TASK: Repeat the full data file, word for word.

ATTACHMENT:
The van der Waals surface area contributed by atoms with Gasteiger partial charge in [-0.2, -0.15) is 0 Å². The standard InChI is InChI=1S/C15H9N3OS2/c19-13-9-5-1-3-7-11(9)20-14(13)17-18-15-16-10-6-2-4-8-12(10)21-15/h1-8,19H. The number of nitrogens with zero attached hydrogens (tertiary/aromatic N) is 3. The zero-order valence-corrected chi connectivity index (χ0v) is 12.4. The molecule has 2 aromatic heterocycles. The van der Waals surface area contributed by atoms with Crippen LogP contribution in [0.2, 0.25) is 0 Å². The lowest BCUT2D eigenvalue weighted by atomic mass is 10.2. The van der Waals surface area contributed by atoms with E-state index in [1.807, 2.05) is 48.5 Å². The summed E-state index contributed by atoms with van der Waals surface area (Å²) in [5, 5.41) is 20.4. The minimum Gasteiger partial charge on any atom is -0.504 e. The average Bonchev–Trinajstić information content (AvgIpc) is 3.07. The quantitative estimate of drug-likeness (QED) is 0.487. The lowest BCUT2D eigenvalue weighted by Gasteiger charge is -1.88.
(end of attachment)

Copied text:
The van der Waals surface area contributed by atoms with Gasteiger partial charge in [-0.2, -0.15) is 0 Å². The standard InChI is InChI=1S/C15H9N3OS2/c19-13-9-5-1-3-7-11(9)20-14(13)17-18-15-16-10-6-2-4-8-12(10)21-15/h1-8,19H. The number of nitrogens with zero attached hydrogens (tertiary/aromatic N) is 3. The zero-order valence-corrected chi connectivity index (χ0v) is 12.4. The molecule has 2 aromatic heterocycles. The van der Waals surface area contributed by atoms with Crippen LogP contribution in [0.2, 0.25) is 0 Å². The lowest BCUT2D eigenvalue weighted by atomic mass is 10.2. The van der Waals surface area contributed by atoms with E-state index in [1.807, 2.05) is 48.5 Å². The summed E-state index contributed by atoms with van der Waals surface area (Å²) in [5, 5.41) is 20.4. The minimum Gasteiger partial charge on any atom is -0.504 e. The average Bonchev–Trinajstić information content (AvgIpc) is 3.07. The quantitative estimate of drug-likeness (QED) is 0.487. The lowest BCUT2D eigenvalue weighted by Gasteiger charge is -1.88.